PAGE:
Great Dive Sites in Sanctuaries for Wildlife Enthusiasts

Photo credit: Mark Edley

Did you know America’s national marine sanctuaries offer incredible and unique opportunities for SCUBA divers? Here are some of our favorite dive sites in the National Marine Sanctuary System for wildlife lovers:

Channel Islands National Marine SanctuaryDue to cold water upwelling, the area within this sanctuary is known to support a rich and diverse ecosystem. Kelp forests, sea caves, and the Channel Islands themselves are home to wondrous and incredible sea life. 

Florida Keys National Marine SanctuaryThe Florida Keys are a world-famous dive destination. Wildlife lovers can find tropical coral reefs teeming with life within the boundaries of this sanctuary. Animals like grouper, parrotfish, moray eels, spiny lobsters, and even manatees call this sanctuary home. 

Flower Garden Banks National Marine SanctuaryProtecting incredible coral reefs off the coast of Texas and Louisiana, divers might encounter manta rays, whale sharks, fish, crustaceans, invertebrates, and more. Due to its distance from the shore and depth, this site is best suited for advanced divers. 

Gray’s Reef National Marine SanctuaryOne of the nation’s largest live-bottom reefs, loggerhead turtles and more than 200 species of reef fish call Gray’s Reef National Marine Sanctuary home!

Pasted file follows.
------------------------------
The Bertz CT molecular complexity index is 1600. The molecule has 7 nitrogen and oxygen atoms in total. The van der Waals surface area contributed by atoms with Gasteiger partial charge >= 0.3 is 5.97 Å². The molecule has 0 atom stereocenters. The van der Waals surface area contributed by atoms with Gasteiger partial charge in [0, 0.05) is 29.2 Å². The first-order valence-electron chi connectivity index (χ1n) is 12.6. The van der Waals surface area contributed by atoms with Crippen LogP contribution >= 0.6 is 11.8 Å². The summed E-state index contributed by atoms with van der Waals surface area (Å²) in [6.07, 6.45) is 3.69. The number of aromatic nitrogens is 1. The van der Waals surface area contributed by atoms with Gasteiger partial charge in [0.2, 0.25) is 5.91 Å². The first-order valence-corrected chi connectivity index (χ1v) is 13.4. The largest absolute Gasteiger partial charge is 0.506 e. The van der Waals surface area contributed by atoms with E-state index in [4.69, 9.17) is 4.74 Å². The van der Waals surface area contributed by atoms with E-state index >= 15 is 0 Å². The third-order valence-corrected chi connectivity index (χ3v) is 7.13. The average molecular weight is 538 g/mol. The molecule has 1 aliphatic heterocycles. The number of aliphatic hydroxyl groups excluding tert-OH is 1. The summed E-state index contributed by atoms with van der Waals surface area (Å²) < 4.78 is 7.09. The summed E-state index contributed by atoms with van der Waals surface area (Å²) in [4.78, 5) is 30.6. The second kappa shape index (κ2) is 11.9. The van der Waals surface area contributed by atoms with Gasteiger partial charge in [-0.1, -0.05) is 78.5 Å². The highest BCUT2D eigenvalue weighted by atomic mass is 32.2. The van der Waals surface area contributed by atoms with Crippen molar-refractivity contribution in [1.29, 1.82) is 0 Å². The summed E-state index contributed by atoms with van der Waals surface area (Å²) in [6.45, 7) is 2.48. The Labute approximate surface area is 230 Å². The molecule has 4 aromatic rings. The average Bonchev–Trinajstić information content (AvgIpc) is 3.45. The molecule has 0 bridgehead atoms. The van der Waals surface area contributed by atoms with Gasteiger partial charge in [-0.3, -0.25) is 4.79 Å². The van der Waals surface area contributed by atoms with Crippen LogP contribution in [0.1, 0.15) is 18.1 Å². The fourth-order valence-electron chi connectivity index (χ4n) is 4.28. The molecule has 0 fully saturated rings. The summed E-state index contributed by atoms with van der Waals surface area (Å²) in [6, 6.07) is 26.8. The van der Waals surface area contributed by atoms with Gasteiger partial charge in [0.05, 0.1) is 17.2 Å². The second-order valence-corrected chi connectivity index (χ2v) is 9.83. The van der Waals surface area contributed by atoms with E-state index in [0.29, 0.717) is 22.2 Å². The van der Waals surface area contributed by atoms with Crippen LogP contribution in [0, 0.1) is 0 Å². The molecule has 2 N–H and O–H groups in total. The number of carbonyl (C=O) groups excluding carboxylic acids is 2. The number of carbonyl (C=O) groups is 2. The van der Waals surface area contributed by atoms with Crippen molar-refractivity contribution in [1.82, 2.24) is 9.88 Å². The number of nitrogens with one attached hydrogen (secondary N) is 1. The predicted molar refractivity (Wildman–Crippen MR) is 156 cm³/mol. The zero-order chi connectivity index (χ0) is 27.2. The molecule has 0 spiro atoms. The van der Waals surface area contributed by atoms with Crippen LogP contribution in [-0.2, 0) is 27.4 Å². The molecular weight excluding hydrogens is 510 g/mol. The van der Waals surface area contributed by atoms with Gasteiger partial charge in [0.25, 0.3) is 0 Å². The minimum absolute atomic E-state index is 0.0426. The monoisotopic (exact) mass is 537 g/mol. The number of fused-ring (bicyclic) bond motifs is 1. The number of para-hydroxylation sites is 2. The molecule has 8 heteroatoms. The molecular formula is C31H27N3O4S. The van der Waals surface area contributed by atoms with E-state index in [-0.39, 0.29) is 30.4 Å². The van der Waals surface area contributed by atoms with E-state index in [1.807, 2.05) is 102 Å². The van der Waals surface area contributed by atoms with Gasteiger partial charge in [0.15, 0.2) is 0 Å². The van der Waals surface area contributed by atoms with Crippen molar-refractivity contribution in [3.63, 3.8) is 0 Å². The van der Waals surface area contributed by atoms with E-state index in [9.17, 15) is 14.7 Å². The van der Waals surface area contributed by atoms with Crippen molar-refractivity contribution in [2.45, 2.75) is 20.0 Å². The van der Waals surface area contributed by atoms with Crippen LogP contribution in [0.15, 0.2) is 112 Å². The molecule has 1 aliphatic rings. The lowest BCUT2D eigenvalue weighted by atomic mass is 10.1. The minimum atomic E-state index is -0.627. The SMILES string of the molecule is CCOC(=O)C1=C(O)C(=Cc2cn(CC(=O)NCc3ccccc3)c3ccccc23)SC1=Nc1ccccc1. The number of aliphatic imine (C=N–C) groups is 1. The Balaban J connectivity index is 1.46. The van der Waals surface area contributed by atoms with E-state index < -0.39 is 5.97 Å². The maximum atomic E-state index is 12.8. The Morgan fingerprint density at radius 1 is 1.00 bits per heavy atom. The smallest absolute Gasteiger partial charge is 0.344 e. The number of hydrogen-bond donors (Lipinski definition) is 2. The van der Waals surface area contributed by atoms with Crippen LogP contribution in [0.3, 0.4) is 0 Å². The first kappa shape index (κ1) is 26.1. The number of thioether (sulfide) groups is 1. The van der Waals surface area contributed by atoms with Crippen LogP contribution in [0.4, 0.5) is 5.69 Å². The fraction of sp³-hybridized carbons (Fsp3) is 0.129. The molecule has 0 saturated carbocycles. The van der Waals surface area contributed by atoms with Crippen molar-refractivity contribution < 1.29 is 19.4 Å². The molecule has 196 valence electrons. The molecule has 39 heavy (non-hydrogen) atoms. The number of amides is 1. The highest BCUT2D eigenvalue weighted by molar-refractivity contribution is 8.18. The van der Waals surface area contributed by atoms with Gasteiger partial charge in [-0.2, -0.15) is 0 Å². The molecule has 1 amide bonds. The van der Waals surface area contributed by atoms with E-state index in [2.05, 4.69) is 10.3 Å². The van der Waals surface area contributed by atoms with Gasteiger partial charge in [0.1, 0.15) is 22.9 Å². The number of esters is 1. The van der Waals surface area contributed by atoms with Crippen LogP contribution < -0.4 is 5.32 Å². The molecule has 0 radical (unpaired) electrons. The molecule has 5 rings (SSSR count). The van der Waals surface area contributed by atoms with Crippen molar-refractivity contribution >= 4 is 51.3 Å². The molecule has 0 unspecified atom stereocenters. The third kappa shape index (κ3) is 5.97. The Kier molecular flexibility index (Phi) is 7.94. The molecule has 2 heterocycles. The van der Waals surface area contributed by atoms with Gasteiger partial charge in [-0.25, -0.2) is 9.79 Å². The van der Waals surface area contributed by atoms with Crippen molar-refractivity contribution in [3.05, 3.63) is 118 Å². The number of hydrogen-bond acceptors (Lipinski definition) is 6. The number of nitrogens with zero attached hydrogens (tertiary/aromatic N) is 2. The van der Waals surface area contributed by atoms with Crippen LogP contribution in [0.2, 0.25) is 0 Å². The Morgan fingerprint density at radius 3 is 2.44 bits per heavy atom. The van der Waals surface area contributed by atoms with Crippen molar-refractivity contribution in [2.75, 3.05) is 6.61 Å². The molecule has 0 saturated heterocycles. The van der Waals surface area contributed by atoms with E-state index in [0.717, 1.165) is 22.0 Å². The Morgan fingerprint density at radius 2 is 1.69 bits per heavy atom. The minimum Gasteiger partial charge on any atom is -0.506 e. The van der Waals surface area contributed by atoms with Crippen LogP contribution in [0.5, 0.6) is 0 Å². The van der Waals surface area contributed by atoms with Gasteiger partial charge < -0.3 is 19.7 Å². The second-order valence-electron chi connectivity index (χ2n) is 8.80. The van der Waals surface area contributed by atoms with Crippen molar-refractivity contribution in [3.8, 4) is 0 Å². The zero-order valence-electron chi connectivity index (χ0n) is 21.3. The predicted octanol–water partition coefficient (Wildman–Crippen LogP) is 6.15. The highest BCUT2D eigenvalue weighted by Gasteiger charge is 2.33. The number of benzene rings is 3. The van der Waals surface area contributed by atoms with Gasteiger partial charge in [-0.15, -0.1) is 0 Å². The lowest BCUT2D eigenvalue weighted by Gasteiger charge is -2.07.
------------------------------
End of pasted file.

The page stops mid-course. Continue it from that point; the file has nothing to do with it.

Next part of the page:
Hawaiian Islands Humpback Whale National Marine SanctuaryFrom monk seals to turtles to white-tip sharks, there is no shortage of wildlife in this sanctuary! The biggest draw, though, is the North Pacific Humpback whales who travel to the sanctuary for the winter months to calve and breed. 

Olympic Coast National Marine SanctuaryBest suited for dry-suit divers, Olympic Coast National Marine Sanctuary is home to rocky reefs and tall kelp forests, offering the opportunity to see rockfish, sea urchins, and maybe even giant Pacific octopus.

Monterey Bay National Marine SanctuaryKnown as the Serengeti of the Sea, Monterey Bay National Marine Sanctuary is home to sea otters, elephant seals, rockfish, sea lions, and other kelp-forest residents. 

National Marine Sanctuary of American Samoa + Rose Atoll Marine National MonumentWith an average water temperature of 82 degrees F all year round, American Samoa is a great destination for divers who aren’t fans of the cold. The sanctuary’s warm waters also provide a perfect habitat for tropical reef residents, including turtles, whales, sharks, mollusks, manta ray, and fish. 

Stellwagen Bank National Marine SanctuaryCold waters and strong currents make Stellwagen Bank a dive sit fit for advanced divers, but those who are qualified can find a seldom explored area of New England. Marine mammals are a highlight, but a number of fish species call Stellwagen Bank National Marine Sanctuary home! 


For more information about diving and safety in national marine sanctuaries, click here.

Can’t make it out to a dive site in real life? No problem! Check out wildlife and habitats in six national marine sanctuaries through dozens of immersive virtual reality dives offered by the Office of National Marine Sanctuaries using your desktop, mobile device, or VR headset here